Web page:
DATE: June 22, 2010
TO: VA Advisory Committee on Disability Compensation, ATTN: Ms. Ersie Farber, Designated Federal Officer, U.S. Department of Veterans Affairs, Veterans Benefits Administration (211A), 810 Vermont Avenue, N.W, Washington, DC 20420
SUBJECT: Gulf War Related Compensation – Fibromyalgia, Chronic Fatigue Syndrome, Irritable Bowel Syndrome
Dear Committee Members:
While searching the Public Record on another issue, I came across the notice for your public meetings, which concluded today. While my written submission obviously won’t make it to you in time for consideration at the current meeting, I hope that you will take it under consideration for your next meeting, or in the interim.
By way of introduction, I’m a service-disabled veteran, and I’ve been active on policy issues related to deployment, deployment health, and Gulf War veterans’ illnesses for about 15 years. As such, I’m an appointed member of the VA’s Research Advisory Committee on Gulf War Veterans’ Illnesses (RACGWVI), DoD’s Congressionally Directed Medical Research Program (CDMRP) Gulf War Illness Research Program (GWIRP) integration panel, and the newly created VA Gulf War Steering Committee (GWSC), which had its first meeting today.
I’m informed by my more than seven years active duty military service as a member of the U.S. Army special operations community, including service in Somalia and the 1991 Gulf War. my service as a former senior public official with the State of Wisconsin Department of Veterans Affairs, an ex-Congressional aide, active involvement with the Disabled American Veterans (DAV), the State of Wisconsin Council on Veterans Programs, 91outcomes.com (a health/news website I publish for my fellow Gulf War veterans), Veterans of Modern Warfare (VMW), and regular communications with the National Gulf War Resource Center (NGWRC).
Presumptive Claims for Gulf War Veterans. Currently, there are three “ill-defined” illnesses that are presumptive for Gulf War veterans. They are: Chronic Fatigue Syndrome, Fibromyalgia, and Irritable Bowel Syndrome.
I believe that these presumptions are appropriate, and are consistent with countless peer-reviewed scientific studies that have concluded that these conditions and/or their symptom sets have high, unusual prevalence among veterans of the 1991 Gulf War.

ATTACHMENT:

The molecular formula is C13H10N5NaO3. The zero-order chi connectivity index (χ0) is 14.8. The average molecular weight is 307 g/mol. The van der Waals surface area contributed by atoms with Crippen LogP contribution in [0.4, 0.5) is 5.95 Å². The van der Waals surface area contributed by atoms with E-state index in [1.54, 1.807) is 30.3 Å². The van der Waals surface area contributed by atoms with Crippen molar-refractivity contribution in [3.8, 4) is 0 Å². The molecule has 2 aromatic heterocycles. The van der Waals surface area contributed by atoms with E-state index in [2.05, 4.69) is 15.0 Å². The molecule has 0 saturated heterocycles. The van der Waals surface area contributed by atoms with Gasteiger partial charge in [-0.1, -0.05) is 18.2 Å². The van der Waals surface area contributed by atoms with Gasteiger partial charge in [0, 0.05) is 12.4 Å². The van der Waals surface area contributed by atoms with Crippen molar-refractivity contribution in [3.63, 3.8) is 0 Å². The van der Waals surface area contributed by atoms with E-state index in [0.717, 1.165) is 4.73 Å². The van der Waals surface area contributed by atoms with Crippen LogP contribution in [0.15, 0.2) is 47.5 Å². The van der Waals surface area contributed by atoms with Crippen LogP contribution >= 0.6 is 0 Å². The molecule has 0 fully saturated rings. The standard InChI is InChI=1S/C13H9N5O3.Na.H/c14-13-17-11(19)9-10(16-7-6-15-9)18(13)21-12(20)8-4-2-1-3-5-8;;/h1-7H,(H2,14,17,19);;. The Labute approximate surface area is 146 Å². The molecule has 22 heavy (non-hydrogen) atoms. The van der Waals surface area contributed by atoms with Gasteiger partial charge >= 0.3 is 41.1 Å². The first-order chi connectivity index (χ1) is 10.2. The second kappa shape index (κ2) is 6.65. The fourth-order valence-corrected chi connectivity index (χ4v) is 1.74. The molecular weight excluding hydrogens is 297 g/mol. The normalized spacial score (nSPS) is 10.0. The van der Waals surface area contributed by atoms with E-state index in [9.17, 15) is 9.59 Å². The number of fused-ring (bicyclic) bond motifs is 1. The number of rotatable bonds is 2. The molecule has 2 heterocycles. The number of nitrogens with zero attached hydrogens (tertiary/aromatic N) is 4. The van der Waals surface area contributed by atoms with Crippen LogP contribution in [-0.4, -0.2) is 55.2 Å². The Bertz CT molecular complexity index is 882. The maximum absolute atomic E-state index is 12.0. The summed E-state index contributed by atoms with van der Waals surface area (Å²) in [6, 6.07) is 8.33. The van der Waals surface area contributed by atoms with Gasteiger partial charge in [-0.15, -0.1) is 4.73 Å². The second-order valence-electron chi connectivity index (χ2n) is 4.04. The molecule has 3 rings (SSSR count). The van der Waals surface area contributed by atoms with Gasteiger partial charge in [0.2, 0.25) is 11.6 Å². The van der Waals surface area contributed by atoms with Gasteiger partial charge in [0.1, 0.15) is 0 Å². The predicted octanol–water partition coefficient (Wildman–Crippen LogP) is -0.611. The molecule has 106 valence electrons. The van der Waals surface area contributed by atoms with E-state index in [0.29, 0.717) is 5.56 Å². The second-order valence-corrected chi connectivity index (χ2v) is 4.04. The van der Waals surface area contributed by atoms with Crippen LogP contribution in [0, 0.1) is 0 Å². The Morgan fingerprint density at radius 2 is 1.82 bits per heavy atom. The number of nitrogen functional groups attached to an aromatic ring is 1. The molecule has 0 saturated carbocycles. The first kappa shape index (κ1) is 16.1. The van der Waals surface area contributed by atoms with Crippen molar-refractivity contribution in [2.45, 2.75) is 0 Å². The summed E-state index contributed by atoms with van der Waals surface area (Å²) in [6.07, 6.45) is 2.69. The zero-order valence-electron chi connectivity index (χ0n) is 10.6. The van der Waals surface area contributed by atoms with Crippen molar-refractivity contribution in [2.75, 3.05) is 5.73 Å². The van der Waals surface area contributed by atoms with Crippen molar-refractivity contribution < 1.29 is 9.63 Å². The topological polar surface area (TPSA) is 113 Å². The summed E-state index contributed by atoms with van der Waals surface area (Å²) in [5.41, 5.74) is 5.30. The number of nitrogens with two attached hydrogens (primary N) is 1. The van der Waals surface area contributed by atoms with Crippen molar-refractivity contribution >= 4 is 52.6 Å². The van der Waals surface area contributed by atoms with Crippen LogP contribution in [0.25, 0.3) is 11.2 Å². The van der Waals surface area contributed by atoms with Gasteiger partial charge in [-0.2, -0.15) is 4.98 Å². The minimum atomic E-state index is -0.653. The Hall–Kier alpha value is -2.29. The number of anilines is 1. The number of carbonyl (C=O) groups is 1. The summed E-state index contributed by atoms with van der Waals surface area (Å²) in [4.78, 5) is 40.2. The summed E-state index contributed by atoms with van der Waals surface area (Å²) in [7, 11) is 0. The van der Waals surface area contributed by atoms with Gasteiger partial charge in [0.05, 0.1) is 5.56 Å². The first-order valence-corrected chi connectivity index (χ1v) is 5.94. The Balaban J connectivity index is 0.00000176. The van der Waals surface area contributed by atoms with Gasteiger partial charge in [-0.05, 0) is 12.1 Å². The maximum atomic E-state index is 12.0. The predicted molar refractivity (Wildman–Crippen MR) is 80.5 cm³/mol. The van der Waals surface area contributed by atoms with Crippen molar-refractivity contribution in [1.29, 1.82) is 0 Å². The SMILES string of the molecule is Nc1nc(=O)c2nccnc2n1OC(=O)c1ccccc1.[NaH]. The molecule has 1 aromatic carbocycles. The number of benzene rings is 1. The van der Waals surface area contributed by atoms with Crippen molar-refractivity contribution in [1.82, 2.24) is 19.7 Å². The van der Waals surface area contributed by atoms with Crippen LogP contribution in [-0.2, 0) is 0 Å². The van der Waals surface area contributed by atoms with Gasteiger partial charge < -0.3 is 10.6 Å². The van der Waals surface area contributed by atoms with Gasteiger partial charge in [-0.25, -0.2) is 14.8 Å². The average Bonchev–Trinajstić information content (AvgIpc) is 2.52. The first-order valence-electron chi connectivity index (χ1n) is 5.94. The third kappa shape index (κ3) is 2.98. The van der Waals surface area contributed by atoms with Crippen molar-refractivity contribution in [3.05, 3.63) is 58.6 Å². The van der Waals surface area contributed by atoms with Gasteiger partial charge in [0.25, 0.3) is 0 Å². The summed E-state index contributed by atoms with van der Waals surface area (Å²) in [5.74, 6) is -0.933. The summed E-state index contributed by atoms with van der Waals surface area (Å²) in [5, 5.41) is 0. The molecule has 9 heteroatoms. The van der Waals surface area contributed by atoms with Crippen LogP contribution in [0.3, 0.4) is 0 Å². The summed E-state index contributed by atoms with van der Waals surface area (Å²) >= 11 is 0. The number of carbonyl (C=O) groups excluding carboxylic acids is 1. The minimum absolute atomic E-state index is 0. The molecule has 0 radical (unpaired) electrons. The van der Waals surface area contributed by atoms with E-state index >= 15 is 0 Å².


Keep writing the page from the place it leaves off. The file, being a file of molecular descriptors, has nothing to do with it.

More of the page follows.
The first of three presumptive conditions for Gulf War veterans, Chronic Fatigue Syndrome (CFS), can currently be rated as high as 100% depending upon the level of debilitation. I believe this is appropriate and should remain as it is.
However, the second of the three conditions, Fibromyalgia (FM), can only be rated at a maximum of 40% under the current rating schedule, even though chronic fatigue and other debilitating symptoms can be totally and permanently disabling. And, because CFS is a diagnosis of last resort, a diagnosis of FM excludes a diagnosis of CFS, even if the veteran is clearly suffering from both debilitating chronic widespread pain and debilitating chronic fatigue. In other words, veterans who may be the worst off can only receive a maximum 40% rating if they have the diagnosis of FM, even with all the symptoms of CFS. VA should review these contorted rules so that veterans with FM can be rated as high as 100%, depending upon the level of debilitation.
For the third of the three current presumptive conditions, Irritable Bowel Syndrome (IBS) can be rated to a maximum rating of 30%. This rating can be made in conjunction with a rating for CFS or FM (but not both, as previously stated). VA should also review the rules governing the maximum rating for this condition to allow for higher ratings relative to the actual level of debilitation.
Given the predominance in epidemiological studies of Gulf War veterans complaining of upper and lower respiratory, digestive, and neurological symptoms, and conditions, VA should review the rules to grant presumptive service-connection for upper and lower respiratory, digestive, and neurological conditions to grant presumptive service-connection for these conditions, including but not limited to Gastro-Esophageal Reflux Disease (GERD), diagnosed respiratory disorders including but not limited to asthma, bronchitis, bronchiolitis, and chronic obstructive pulmonary disease (COPD), and diagnosed neurological disorders involving pain, cognition, and other symptoms widely reported symptoms among Gulf War veterans.
Finally, VA should work hard to establish an appropriate listing of presumptive illnesses for Gulf War veterans disability claims – the gateway to their VA health care.
Thank you for your service on behalf of all veterans.
Anthony D. Hardie